Until today, the World Health Organisation (WHO) says that there is no vaccine or cure for Covid-19. Drugs are being administered to treat symptoms with the latest being dexamethasone, which has been hailed as a breakthrough in the treatment of the coronavirus disease.
The Malagasy herbal concoction, Covid Organics, is yet to be confirmed, certified and prescribed by the WHO and other international health organisations as a cure for Covid-19. Of course, vaccines are being trialed worldwide but, we emphasise, no anti Covid-19 vaccine or cure is currently available.
Meanwhile, as of Thursday, the Johns Hopkins University in the USA reports that over 8 million people worldwide have been confirmed to have caught the coronavirus and over 450 000 have since died. The good news is that there are more recoveries than deaths. The sad news is that the Covid-19 infections are increasing worldwide.
There appears to be positive correlation between countries whose leaders think Covid-19 is a hoax and the number of infections. Initially, President Donald Trump did not take Covid-19 seriously until America became the epicenter of the disease.
And until today, Trump has never appeared in public with a mask.
In Latin America, Brazilian president, Jair Bolsonaro, has behaved worse than the man he admires most, Donald Trump.
He has dismissed Covid-19 and urged Brazil’s states to keep their economics open. Today, Brazil is second to the US in terms of infections and most obsevers predict that Brazil will soon become the next Covid-19 epicentre.
This is in sharp contrast with the leaders of China and most countries in Europe who asked their people to wear masks, wash hands with soap, and observe social and physical distancing in public.
In countries where leaders lead by example, the Covid-19 cases have been managed with New Zealand reporting almost zero new cases in two months. In China, Italy, Spain, Britain, and France the situation is improving, partly due to the commitment and exemplary behaviour of the countries’ leaders.
In Africa, more than 260 000 Covid-19 cases have been confirmed and over 7 000 deaths recorded. Observers indicate that had President Cyril Ramaphosa behaved like Trump or Bolsonaro, the number of cases in South Africa would have been much higher.
In Malawi, the number cases has risen astronomically since May 2020 when official political campaigns intensified and Malawi welcomed its citizens that had been stranded in South Africa.
Most of the returnees, some of whom tested and confirmed as coronavirus positive, bolted from their places of quarantine and are now mingling with the general populace.
As one medical doctor warned, Malawi is sitting on a Covid-19 time bomb. We have been so laid back and dismissive of the disease as if God created us in special way. Political leaders are the worst culprits. Some have openly told the public that Covid-19 is a fluke. President Mutharika has not demonstrated the expected leadership. Apart from reading statements about the gravity of Covid-19, he has scarcely been seen with a mask in public.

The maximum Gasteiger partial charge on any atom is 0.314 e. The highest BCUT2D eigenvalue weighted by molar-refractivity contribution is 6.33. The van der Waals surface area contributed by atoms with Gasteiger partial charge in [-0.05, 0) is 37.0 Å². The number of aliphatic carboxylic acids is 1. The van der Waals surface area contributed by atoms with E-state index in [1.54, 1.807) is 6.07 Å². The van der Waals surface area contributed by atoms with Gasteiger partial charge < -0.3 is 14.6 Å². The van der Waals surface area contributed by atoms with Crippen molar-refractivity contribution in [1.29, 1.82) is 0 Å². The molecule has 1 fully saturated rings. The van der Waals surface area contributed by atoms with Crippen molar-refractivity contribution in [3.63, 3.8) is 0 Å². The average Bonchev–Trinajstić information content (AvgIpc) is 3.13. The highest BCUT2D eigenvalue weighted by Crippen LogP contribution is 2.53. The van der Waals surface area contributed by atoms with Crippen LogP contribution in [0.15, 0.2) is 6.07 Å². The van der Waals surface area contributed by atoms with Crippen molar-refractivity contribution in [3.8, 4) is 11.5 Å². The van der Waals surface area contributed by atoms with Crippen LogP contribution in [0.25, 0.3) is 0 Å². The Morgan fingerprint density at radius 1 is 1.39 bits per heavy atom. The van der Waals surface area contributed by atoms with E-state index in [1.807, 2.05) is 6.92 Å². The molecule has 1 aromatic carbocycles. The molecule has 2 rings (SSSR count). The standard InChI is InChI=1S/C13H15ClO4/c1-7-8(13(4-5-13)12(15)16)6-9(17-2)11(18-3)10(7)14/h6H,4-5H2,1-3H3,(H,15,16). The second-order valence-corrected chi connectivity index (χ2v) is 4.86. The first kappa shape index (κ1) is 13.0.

For example, during the nomination paper presentation ceremony in Blantyre, President Mutharika distinguished himself as the Covid-19 denialist par excellence in the line of Donald Trump and Bolsonaro. The other candidates wore masks. But he walked into the room wearing no mask. His dearest professor wife wore no mask either. The message he was sending to the public was that, indeed, Covid-19 was not a medical threat to Malawians and as president, he was insulated.
Similar attitudes led to the decimation of the Malawi population in the early years of HIV and Aids. The State hid information about HIV for a long time. This State irresponsibility, compounded by our fatalistic religious and cultural beliefs, impacted heavily on Malawi’s economy as many young people, the engine of a smallholder agriculture economy, died. Had it not been for the US President’s Emergency Plan for Aids Relief (Pepfar) which made Aids medicine readily available to Africa, Malawi included, our graveyards would have been full by now.
Our political leaders, particularly the State President, should lead by example in the fight against Covid-19. The president should be practicing what he preaches. Some of us will not hesitate to blame him ‘fairly and squarely’ if the Covvid-19 situation in Malawi aggravates.
On Tuesday 23 June 2020, go ye all and vote wisely and conscientiously but remember to wear a mask, wash hands regularly with soap or use a recommended hand sanitiser and maintain social and physical distance on the voting queues.
See you at the presidential swearing-in ceremony.